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Well Moses did write it down some time after the event but he knew what God was telling him.


And what reason, apart from tradition, do you have to suppose that Moses wrote the first five books of the Torah?

Quote:
No stretch Pukon if you consider other scripture. Paul said, And the God of peace will crush Satan under your feet shortly.


Yes; Paul. That's New Testament, by which time the character of Satan was changing. Paul may well have been referencing Genesis when he wrote that, but that doesn't mean that he was being true to the intention of the original authors does it? Once a story is written, it is out of the hands of the author, and each generation is free to interpret and re-interpret it according to the needs, concerns and ideas of their own time and culture.

Quote:
You will fined in Gen. 3:4-5 Satan speaks a direct lie to Eve and it shows that Satan is a liar and murderer right from the beginning. Satan's lies always promise benefits.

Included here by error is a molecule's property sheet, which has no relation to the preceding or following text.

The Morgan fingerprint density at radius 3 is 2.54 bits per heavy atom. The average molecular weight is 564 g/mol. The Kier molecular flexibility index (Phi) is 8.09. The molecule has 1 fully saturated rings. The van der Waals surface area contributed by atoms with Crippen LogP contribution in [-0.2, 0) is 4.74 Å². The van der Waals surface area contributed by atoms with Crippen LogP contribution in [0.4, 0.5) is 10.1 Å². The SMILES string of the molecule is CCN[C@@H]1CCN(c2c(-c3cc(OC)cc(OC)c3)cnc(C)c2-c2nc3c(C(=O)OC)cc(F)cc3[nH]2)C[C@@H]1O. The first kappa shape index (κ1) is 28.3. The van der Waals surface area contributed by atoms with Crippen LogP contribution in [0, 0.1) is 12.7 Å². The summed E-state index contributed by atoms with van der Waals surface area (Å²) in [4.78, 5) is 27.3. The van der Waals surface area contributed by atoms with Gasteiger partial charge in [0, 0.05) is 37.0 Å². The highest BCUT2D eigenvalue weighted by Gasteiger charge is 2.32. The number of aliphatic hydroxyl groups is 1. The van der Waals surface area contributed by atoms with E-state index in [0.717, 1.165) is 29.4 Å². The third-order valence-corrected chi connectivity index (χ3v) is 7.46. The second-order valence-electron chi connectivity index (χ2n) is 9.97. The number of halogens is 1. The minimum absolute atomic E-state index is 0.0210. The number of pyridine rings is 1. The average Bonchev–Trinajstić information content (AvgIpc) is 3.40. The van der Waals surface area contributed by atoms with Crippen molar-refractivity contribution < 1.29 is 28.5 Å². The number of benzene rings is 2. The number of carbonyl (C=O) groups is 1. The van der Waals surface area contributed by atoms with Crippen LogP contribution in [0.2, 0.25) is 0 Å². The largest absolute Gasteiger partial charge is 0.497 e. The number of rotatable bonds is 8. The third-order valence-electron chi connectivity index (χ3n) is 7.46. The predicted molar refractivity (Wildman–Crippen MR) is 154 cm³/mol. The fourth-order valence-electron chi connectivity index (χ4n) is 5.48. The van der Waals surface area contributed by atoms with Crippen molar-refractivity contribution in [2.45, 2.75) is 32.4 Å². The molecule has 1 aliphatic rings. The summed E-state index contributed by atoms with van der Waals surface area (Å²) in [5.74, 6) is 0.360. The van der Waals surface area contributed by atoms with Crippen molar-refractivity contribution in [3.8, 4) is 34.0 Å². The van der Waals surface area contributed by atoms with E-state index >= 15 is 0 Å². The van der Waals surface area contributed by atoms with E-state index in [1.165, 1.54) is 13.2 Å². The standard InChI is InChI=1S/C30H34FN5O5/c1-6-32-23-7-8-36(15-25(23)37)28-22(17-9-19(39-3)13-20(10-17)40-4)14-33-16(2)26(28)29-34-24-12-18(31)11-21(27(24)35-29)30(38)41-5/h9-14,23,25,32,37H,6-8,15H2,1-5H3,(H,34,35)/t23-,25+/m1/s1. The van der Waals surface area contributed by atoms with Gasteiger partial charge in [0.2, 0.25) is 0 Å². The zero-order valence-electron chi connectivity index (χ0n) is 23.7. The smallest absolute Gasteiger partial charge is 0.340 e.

Except, as I am sure I have already said, there is nothing at all in the Genesis story to indicate that the character of the serpent is supposed to be Satan. Actually there's nothing at all in the Old Testament to lead us to that conclusion; it's certainly not mentioned or even obliquely referred to in Satan's next cameo in the Book of Job. Your interpretation of Satan's character and nature as a liar and murderer came later.

Quote:
With no knowledge of evil before the fall, nakedness was shameless and quite innocent. So how is shame produced? I think by the awareness of the evil in something. Adam and Eve had no inward principle of evil to work on, it had to come from outside and it soon did.


They had no knowledge of anything very much did they? No knowledge of good or evil, loss or fear, death or pain. Animals aren't ashamed of being naked either, is that what God wanted for us; stuck naked in a garden, mindlessly rutting, eating, sleeping and scratching ourselves for all eternity? If I were a creator, or even a parent, that's not what I would want for my children. I would want them to experience life and find their own happiness and meaning.